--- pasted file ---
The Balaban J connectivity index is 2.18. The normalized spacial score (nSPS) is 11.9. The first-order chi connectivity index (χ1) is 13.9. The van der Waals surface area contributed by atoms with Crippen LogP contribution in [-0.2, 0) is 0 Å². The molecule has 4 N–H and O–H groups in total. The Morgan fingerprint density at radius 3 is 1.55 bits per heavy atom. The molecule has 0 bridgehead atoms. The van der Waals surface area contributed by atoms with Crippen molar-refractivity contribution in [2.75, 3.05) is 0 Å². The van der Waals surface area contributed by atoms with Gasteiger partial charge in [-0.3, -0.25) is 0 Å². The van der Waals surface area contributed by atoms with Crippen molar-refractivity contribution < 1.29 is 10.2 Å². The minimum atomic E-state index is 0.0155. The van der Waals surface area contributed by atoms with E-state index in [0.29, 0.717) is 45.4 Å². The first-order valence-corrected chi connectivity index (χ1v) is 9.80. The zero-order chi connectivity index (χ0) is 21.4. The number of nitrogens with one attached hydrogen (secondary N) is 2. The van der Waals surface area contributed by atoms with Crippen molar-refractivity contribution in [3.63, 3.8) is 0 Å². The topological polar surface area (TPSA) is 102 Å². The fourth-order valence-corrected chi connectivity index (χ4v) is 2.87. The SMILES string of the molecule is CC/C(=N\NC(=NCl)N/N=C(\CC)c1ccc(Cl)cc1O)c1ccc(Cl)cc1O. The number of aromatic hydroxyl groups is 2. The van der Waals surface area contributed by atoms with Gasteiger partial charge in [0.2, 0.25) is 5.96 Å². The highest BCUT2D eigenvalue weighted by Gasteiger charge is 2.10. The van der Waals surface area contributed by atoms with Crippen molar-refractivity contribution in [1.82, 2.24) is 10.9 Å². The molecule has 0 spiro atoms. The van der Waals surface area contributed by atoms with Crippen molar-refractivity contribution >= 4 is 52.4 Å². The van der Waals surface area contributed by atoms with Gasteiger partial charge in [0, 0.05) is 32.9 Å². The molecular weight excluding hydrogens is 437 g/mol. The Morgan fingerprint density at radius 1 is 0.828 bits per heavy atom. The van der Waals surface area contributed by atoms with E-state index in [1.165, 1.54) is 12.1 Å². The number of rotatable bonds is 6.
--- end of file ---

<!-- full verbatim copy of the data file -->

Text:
The Balaban J connectivity index is 2.18. The normalized spacial score (nSPS) is 11.9. The first-order chi connectivity index (χ1) is 13.9. The van der Waals surface area contributed by atoms with Crippen LogP contribution in [-0.2, 0) is 0 Å². The molecule has 4 N–H and O–H groups in total. The Morgan fingerprint density at radius 3 is 1.55 bits per heavy atom. The molecule has 0 bridgehead atoms. The van der Waals surface area contributed by atoms with Crippen molar-refractivity contribution in [2.75, 3.05) is 0 Å². The van der Waals surface area contributed by atoms with Gasteiger partial charge in [-0.3, -0.25) is 0 Å². The van der Waals surface area contributed by atoms with Crippen molar-refractivity contribution < 1.29 is 10.2 Å². The minimum atomic E-state index is 0.0155. The van der Waals surface area contributed by atoms with E-state index in [0.29, 0.717) is 45.4 Å². The first-order valence-corrected chi connectivity index (χ1v) is 9.80. The zero-order chi connectivity index (χ0) is 21.4. The number of nitrogens with one attached hydrogen (secondary N) is 2. The van der Waals surface area contributed by atoms with Crippen molar-refractivity contribution in [3.63, 3.8) is 0 Å². The topological polar surface area (TPSA) is 102 Å². The fourth-order valence-corrected chi connectivity index (χ4v) is 2.87. The SMILES string of the molecule is CC/C(=N\NC(=NCl)N/N=C(\CC)c1ccc(Cl)cc1O)c1ccc(Cl)cc1O. The number of aromatic hydroxyl groups is 2. The van der Waals surface area contributed by atoms with Gasteiger partial charge in [0.2, 0.25) is 5.96 Å². The highest BCUT2D eigenvalue weighted by Gasteiger charge is 2.10. The van der Waals surface area contributed by atoms with Crippen molar-refractivity contribution in [1.82, 2.24) is 10.9 Å². The molecule has 0 spiro atoms. The van der Waals surface area contributed by atoms with Crippen molar-refractivity contribution >= 4 is 52.4 Å². The van der Waals surface area contributed by atoms with Gasteiger partial charge in [0, 0.05) is 32.9 Å². The molecular weight excluding hydrogens is 437 g/mol. The Morgan fingerprint density at radius 1 is 0.828 bits per heavy atom. The van der Waals surface area contributed by atoms with E-state index in [1.165, 1.54) is 12.1 Å². The number of rotatable bonds is 6.